Zero Trust for cloud assets: Identity authentication and authorization.
Rick Howard: Hey everyone, and welcome to Cyberwire-X, a series of specials where we highlight the important security topics affecting security professionals worldwide. I'm Rick Howard, the Chief Security Officer, Chief Analyst and Senior Fellow at the Cyberwire. And today's episode is titled "Zero Trust For Cloud Assets, Identity Authentication and Authorization." Applying zero trust principles to access rights can be tricky, Amazon's Lambda functions, Google's Cloud functions and Microsoft's Azure functions, multiply the volume of identities to manage. These cloud services often have excessive permissions to access sensitive data and can become a potential entry point for an attacker. In today's show we will consider the pros and cons of different approaches to enforcing least privileges in the cloud. A program note, each Cyberwire-X special features two segments, in the first part of the show we will hear from industry experts on the topic in hand, and, in the second part, we will hear from our show's sponsor for their point of view. Here's a word from today's sponsor, Sysdig.
Rick Howard: Back in the day, when I was just starting, call it the late 1990s, securing networks was relatively easy compared to what we're trying today. We didn't think so at the time, but after 20 years, our networks have just become more complex. Back then we had something called Perimeter Defense, which meant that we stored all the digital organizational assets behind an electronic wall, a firewall usually. Today though, we have material data scattered all over the place, on cloud services, like softwares as a service, infrastructure as a service, and platform as a service, on multiple platforms, like phones, tablets and laptops, and we still have the traditional perimeter in our data centers and in our office buildings. I call these things data islands. And they have exponentially increased the complexity of securing our environment. How on earth can we manage things like identity and authorization on all of these data islands? But, especially in the cloud.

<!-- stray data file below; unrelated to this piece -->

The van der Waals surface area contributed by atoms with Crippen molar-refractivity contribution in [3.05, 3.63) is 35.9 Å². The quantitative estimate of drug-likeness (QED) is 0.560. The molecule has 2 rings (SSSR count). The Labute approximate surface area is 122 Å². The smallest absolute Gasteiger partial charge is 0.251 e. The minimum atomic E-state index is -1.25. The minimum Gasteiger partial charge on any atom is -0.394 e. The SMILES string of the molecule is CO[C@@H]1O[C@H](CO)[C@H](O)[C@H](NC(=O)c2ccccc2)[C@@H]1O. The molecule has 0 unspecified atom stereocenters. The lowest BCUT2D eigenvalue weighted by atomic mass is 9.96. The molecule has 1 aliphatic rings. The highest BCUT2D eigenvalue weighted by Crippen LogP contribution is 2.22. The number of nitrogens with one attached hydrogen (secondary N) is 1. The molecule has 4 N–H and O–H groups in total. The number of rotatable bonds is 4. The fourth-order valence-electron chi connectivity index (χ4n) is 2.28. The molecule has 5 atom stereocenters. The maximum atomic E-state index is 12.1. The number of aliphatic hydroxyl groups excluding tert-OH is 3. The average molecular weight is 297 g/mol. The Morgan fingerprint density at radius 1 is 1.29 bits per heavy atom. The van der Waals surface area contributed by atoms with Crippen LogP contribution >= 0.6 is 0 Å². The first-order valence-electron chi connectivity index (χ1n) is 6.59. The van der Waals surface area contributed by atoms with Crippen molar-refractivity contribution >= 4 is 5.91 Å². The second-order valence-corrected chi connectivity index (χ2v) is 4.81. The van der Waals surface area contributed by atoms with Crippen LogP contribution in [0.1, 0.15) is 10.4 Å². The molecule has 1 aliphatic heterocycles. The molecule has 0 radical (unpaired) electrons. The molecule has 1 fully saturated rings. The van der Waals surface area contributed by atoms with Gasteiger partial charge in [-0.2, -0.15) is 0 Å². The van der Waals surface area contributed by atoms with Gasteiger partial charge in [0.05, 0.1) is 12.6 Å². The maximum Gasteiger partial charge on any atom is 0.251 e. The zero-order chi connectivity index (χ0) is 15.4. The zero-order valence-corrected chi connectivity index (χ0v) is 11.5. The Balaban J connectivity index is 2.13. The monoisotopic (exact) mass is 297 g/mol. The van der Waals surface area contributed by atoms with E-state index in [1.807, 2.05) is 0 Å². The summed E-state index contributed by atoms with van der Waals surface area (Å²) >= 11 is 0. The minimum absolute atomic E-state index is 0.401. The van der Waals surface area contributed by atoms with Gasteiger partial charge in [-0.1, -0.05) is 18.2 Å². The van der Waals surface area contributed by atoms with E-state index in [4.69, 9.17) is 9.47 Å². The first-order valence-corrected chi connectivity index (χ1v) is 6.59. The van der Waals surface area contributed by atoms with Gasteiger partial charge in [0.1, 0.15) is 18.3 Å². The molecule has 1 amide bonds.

Rick Howard: To see if I could provide some clarity to the issue, I invited Scott Farber, their principle cyber architect and internal zero trust technical lead at MITRE to the Cyberwire hash table to talk about where the rubber meets the road when pursuing a least privileged or zero trust strategy in the cloud. And I started out by asking him if he thought identity and authorization on these data islands is complex compared to what we used to have back in the day.
Scott Farber: I would agree with that. I would actually say it's even more challenging, right? So, when you mix in and you start to look at Azure Stack or AWS Outposts, those boundaries get very vague, because now you can seamlessly shift data back and forth, and so where does that boundary lie? That's something all organizations have to answer for themselves based on their risk analysis, but, those hard perimeters that I think we're used to looking at, the islands are flexible, right? Is it high tide or is it low tide? Is it one island or two?
Rick Howard: Yeah, if you talk to most security professionals, by now have at least a single cloud provider and many, many consider that to be ludicrous, they wouldn't just put all their eggs in one basket, they're going to have multiple cloud providers, so, it just adds complexity to the entire conversation. We were having trouble enough doing zero trust when we were all in one spot behind the perimeter, now we're scattered hither and yon, which you would be thinking about when we try to deploy zero trust across all those data islands.